Apparently, many in the broader Jewish community have taken exception to my rebuttal of Carnie Rose’s article, in which he defames the character of Moshe Rabbeinu (Moses).

I don’t have to wonder how the general readership of the Jewish Light would have responded had an editorial been run condemning Martin Luther King for infidelity. Would not the Jewish community have responded with justifiable outrage? Would not leaders and layman alike have — correctly and properly — vilified the editorialist for needlessly smearing America’s most iconic civil rights leader and obscuring the greater issue of the continuing battle for civic justice?

Why then, was there not a whisper of discontent when Rabbi Rose concocted imagined criticism of Moshe the Lawgiver’s personal conduct? Is the Jewish community so conflicted that its commitment to anti-defamation does not extend to the greatest of Jewish luminaries? Could Rabbi Rose not have found a single source in all Torah literature from which to teach the importance of sensitivity to family members without engaging in baseless slander?  And why have I been compared to a member of the Ku Klux Klan for calling him out for his defamatory remarks?

The immediate object[ive] is to stop, by appeals to reason and conscience and, if necessary, by appeals to law, the defamation of the Jewish people.

This quote is taken from the mission statement of the anti-defamation league.  Whatever comments I made about Rabbi Rose’s article were consistent with that mission, both warranted and defensible in light of his profoundly and needlessly offensive remarks. I take it as a disturbing sign of the moral confusion of our times that the same Jewish notables who have condemned me for defending the honor of Judaism’s greatest hero  expressed not the slightest concern over Rabbi Rose’s wholesale denigration of Moses, a figure far greater and more significant than either Rabbi Rose or myself.

  1. #1 by Ted the Gentile on March 11, 2010 - 8:58 am

    It is written: The heroes of these people may you slander: Whites, Americans, Christians, and Jews. All others you may not slander.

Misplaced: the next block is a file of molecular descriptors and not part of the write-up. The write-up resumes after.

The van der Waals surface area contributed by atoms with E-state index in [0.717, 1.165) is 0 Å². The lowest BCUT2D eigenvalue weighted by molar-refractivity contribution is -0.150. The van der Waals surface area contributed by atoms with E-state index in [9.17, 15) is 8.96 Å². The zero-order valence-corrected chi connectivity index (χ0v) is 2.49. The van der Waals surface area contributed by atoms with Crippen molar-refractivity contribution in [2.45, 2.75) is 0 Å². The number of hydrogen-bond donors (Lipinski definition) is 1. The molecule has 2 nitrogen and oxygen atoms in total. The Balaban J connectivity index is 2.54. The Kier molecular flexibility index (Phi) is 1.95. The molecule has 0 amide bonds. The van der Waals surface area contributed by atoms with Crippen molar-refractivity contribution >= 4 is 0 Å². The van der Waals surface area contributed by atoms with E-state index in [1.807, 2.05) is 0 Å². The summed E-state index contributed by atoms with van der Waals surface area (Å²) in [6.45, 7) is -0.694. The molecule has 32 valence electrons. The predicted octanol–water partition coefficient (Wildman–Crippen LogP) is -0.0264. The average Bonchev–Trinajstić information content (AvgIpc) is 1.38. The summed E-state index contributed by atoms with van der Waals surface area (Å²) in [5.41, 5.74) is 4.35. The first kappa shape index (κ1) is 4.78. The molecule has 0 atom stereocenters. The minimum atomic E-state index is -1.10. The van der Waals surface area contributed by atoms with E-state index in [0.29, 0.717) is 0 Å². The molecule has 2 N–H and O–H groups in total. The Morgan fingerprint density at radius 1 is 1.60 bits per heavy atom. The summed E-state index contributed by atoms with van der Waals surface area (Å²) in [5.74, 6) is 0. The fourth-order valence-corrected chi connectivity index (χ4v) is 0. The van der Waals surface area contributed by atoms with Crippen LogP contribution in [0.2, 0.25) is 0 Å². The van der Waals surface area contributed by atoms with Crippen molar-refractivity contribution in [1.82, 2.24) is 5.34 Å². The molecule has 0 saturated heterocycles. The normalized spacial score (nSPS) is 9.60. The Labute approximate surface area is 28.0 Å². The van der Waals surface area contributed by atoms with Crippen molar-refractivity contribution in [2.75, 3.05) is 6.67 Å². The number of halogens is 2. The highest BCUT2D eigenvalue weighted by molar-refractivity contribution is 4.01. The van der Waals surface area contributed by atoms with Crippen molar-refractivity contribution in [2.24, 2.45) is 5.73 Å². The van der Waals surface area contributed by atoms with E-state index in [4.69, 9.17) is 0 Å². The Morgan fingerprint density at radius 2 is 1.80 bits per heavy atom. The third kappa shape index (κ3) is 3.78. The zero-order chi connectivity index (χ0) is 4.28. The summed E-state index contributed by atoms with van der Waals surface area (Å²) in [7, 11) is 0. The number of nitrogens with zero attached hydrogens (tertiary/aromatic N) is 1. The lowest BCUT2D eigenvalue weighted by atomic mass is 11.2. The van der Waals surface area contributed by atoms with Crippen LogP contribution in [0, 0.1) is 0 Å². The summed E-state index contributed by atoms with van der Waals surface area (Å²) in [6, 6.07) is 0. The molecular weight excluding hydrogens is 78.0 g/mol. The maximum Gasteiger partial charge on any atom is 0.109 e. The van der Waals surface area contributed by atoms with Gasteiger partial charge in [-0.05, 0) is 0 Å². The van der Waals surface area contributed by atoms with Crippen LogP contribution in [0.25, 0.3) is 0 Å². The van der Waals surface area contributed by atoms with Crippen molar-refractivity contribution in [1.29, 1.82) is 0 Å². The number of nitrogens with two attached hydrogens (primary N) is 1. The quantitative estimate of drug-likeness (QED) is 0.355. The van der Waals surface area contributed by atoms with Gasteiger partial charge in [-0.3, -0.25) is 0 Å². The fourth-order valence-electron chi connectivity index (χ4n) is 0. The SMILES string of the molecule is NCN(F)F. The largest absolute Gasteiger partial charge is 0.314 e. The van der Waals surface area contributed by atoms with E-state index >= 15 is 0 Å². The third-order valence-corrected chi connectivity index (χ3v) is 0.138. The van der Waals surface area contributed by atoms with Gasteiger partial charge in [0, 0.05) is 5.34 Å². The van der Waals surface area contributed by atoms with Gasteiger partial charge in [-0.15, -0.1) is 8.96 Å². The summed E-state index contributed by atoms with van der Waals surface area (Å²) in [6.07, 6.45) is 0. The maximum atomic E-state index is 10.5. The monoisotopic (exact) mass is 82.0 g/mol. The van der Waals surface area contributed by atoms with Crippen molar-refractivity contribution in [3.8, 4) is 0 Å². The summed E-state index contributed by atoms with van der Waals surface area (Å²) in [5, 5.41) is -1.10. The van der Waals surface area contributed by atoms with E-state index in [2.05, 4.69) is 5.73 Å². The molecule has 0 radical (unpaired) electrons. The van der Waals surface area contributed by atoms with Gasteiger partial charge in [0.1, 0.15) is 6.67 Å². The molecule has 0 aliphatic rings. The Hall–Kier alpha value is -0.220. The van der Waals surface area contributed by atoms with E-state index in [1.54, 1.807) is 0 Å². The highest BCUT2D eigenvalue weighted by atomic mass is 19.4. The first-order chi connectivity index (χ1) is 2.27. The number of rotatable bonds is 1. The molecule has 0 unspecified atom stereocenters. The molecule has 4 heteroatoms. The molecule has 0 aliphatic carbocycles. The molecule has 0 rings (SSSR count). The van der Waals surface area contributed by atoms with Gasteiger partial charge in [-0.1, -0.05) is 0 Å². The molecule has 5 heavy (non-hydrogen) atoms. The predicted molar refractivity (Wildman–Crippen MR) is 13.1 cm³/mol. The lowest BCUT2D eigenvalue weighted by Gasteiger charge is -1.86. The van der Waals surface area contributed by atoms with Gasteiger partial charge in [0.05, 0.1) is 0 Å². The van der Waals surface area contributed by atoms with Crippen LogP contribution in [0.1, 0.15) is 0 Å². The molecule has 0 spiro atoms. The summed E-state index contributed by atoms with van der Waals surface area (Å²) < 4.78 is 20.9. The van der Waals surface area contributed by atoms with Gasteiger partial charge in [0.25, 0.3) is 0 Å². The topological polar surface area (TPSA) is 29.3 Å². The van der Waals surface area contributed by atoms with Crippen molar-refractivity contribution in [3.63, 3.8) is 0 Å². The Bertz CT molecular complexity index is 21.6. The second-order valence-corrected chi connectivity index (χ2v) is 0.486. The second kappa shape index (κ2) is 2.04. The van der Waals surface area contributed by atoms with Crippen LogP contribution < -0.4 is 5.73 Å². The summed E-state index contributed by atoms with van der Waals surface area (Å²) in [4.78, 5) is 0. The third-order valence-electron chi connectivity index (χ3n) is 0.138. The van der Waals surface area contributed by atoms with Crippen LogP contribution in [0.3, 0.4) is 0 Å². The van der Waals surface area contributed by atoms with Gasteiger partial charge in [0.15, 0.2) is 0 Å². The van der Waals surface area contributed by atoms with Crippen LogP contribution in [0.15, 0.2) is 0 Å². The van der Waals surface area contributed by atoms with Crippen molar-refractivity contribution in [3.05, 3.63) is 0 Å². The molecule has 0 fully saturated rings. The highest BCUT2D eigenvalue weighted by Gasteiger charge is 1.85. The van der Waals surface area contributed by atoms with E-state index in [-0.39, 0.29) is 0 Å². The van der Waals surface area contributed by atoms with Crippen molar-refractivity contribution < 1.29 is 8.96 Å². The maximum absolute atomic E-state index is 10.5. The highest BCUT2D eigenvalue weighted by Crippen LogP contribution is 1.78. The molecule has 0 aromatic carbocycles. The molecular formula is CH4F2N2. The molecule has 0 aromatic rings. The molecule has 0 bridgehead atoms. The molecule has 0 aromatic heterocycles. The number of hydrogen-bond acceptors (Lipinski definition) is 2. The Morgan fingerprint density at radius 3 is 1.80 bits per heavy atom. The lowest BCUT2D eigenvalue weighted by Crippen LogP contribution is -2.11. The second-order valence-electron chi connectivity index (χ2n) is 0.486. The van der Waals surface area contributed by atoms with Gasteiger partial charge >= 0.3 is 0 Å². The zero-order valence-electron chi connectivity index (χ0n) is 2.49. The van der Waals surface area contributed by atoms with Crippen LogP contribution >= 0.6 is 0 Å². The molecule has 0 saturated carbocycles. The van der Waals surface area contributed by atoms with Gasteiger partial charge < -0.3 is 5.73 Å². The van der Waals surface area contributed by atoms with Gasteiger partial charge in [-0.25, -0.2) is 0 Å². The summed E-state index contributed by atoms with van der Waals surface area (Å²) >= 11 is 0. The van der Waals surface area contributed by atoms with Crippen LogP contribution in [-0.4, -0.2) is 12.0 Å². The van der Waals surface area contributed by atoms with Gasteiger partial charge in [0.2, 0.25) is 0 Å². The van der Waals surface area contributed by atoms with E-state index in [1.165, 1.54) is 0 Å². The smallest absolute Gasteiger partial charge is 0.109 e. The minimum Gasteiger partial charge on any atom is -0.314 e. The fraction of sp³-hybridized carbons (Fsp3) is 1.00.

2. #2 by sara g on March 11, 2010 - 10:30 am

    What an excellent rebuttal! Very thought provoking.

  3. #3 by Rabbi Asher Reich on March 16, 2010 - 5:27 am

    Nothing is new.

    We are told (Rashi’s commentary on Devarim) that the same kind of slanderous nonsense was propagated against Moses in his own time. He left home later than usual – “He must have been quarreling with his wife!” : He came earlier than usual to his academy – “There must be tension at home that he’s trying to escape!”

    And then in the Midrash at the end of the book of Shemot we are told that these were oy’vei Moshe – enemies of Moses, a distinct sector of the public whose business it was to ‘find’ fault with the greatest of men of all times. When the people stood in awe and their eyes followed him going to his academy, this group would say “Just see how healthy and well fed he looks; it’s all our money and resources that he’s exploiting for himself … ”

    Those who want the truth will find and learn to appreciate the greatness of our leaders; those who have other agendas will always find what they want to find.

    Thanks Rabbi Goldson for all your splendid articles and accept my blessing that your exceptional talents will be utilized more productively than in having to answer to this kind of ….

    Rabbi A. Reich

  4. #4 by Paul Stein on March 19, 2010 - 3:31 pm

    Regarding Rabbi Rose’s article a few weeks ago, I would like to submit the following thought.

    When Rabbi Rose starts speculating about what Moshe Rabeinu might have done wrong, he is speculating about the greatest of the greats. The Torah already points out the flaws of Avrohom, Sara, Yitzchak, Rivka, Moshe and all of the righteous people in our Torah. It is irresponsible for anyone to speculate about any additional flaws. Would Rabbi Rose publically speculate in such a manner about his Mother or Father? I am sure he is a mensch and would not speculate even privately in such a way about his parents. So too he should not speculate about our Torah personalities, the most righteous men and women in our history. I cannot think of anyone who deserves to be judged to the side of merit more than Moshe. After all, Rabbi Rose did refer to Moshe as “our greatest of teachers.”

    Indeed, on this I am confident Rabbis Goldson and Rose could agree.

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